Torrance All the Way

Old Torrance treats holiday shoppers to tree-lined streets, a nostalgic gift selection, hip eateries and ghosts of Christmases past.

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  • Written by
    Clay Jackson


outaboutmainillustrated by Christine Georgiades


Old Torrance preserves a roughly square-mile, early 20th-century shopping district and downtown that lets people experience what it was like to shop before malls existed. A walking tour of Old Town takes a few hours and covers about two miles as it slaloms its way between historic sites, hobby shops, both rustic and fancy eateries, and eclectic entertainment venues.

Historic Sites

World War II heroes Louis “Louie” Zamperini and Ted Tanouye grew up in what is now Old Torrance and attended (1) Torrance High School on 2200 W. Carson Street. The school was founded in 1917 and is one of the oldest in California and on the National Register of Historic Places.

(2) The Zamperini House at 2028 Gramercy is where the famous World War II prisoner of war, subject of the bestseller Unbroken and a movie of the same name directed by Angelina Jolie, spent his formative years. In front of Torrance High is the (3) Ted Tanouye Memorial, where the World War II Medal of Honor recipient and Torrance High grad’s heroics and his family’s tragic story of internment are recounted.

Another must-see is the (4) Pacific Electric Railway-El Prado Bridge spanning Torrance Boulevard east of Cabrillo. Dubbed the “unofficial gateway to Torrance,” the bridge was designed by architect Irving Gill in 1913 and is on the National Register of Historic Places and recognized as a local historic civil engineering landmark.

(5) The Torrance Historical Society at 1345 Post Avenue is located in a beautiful art deco building built during the FDR administration in 1936. The museum has lots of Louie Zamperini memorabilia. There is also a bust of (6) Jared Sidney Torrance, who founded Torrance in 1911, out front on the corner of Post and Cravens.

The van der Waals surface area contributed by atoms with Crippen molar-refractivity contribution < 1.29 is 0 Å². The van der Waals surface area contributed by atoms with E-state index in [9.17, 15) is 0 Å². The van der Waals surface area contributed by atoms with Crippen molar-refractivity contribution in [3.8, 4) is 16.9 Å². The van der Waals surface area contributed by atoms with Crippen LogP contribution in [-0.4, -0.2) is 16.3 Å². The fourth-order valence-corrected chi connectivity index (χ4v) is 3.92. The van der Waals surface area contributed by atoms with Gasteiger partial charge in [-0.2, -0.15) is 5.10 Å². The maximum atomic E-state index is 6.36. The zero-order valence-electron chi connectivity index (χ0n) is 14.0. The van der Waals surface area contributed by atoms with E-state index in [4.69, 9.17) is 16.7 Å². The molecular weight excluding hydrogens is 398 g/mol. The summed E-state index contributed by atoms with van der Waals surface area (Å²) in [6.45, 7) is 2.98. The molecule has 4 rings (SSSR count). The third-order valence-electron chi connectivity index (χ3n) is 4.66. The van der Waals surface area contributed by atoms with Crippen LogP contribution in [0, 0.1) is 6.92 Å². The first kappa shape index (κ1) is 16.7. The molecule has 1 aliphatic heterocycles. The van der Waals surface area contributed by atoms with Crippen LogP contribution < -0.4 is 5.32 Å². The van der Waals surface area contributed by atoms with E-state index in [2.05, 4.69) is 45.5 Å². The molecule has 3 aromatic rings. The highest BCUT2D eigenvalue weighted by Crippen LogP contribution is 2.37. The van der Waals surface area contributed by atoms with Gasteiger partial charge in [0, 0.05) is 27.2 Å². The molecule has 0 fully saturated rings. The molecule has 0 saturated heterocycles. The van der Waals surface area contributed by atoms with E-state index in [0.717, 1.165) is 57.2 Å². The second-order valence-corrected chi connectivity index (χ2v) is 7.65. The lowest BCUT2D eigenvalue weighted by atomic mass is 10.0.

Many of the shops in Old Torrance cater to old souls (aged and young alike) who prefer using their hands to make something rather than whiling away the hours playing Candy Crush or Grand Theft Auto.

One of the more amazing hobby shops in Old Town is (7) My Doll’s House at 1218 El Prado Avenue. The shop was started 26 years ago by Roger and Marge DeKoster. Over the years the DeKosters have made more than 500 custom-designed, museum-quality dollhouses—some on display in their store. They sell do-it-yourself kits ranging from $50 to $1,500. These amazing creations look good beneath a Christmas tree or make for a fun father-daughter project.

(8) The WWII Store at 1422 Marcelina Avenue has stocking stuffers any history buff would love. The store sells military memorabilia, including uniforms, flags, German helmets, medals and patches from World War II and other conflicts.

(9) Street Faire Antiques at 1317 Sartori Avenue has sponsored the Torrance Antique Street Faire for 18 years and will have holiday-themed shows on November 27 and December 11. These popular events attract more than 200 vendors.


Founded in 1984, (10) Torrance Bakery at 1341 El Prado Avenue is known for its wedding cakes, and consuming a cronut (if a croissant and donut had a baby) should be on every culinary bucket list.

(11) The Red Car Brewery at 1266 Sartori Avenue rotates up to seven English-style ales brewed in big tanks right on the premises of the old Pacific Telephone and Telegraph Company building. Red Car also uses its ales to create sauces, salad dressings and pizza dough.

(12) The Depot at 1250 Cabrillo Avenue is in the Irving Gill-designed Pacific Electric Railway station and depot and was built in 1912. Inside, chef-owner Michael Shafer toys with palates through his culinary creations. A $45 Depot Groupies’ Cooking Class is a perfect gift for foodies.


Escapists will enjoy the incredible selection of cigars kept in a climate-controlled room at (13) Bo’s Cigar Lounge at 1305 Sartori Avenue. For the man-cave challenged, Bo’s offers a respite from honey-do lists and ankle biters and is where men or women (it’s 2017, after all) can puff freely on a favorite cigar in a nonjudgmental atmosphere of flat-screens, televised sports and comfy leather recliners.

Located at 1316 Cabrillo Avenue is (14) Torrance Theatre Company (TTC), which puts on five productions a year. Ticket prices are $30 for general admission and $125 for the season. Productions take place at the Cabrillo location’s intimate 48-seat theatre. The TTC will be performing the Tony-winning play Peter and the Starcatcher through December 18.

It doesn’t get any more holiday than the sugar plum fairies and toy soldiers in Tchaikovsky’s The Nutcracker. (15) The Lauridsen Ballet Centre (aka South Bay Ballet) spends months choreographing the holiday production and preparing danseurs and danseuses of all ages so they hit their marks. This year’s performances of The Nutcracker will be December 17 and 18 at the Marsee Auditorium at El Camino College in Torrance. Tickets are $34 for adults and $24 for children 12 and under.

The choice this holiday season is clear: After a Black Friday mauling, haggard shoppers can take a history-filled stroll through Old Torrance as they eat, drink, shop and make merry.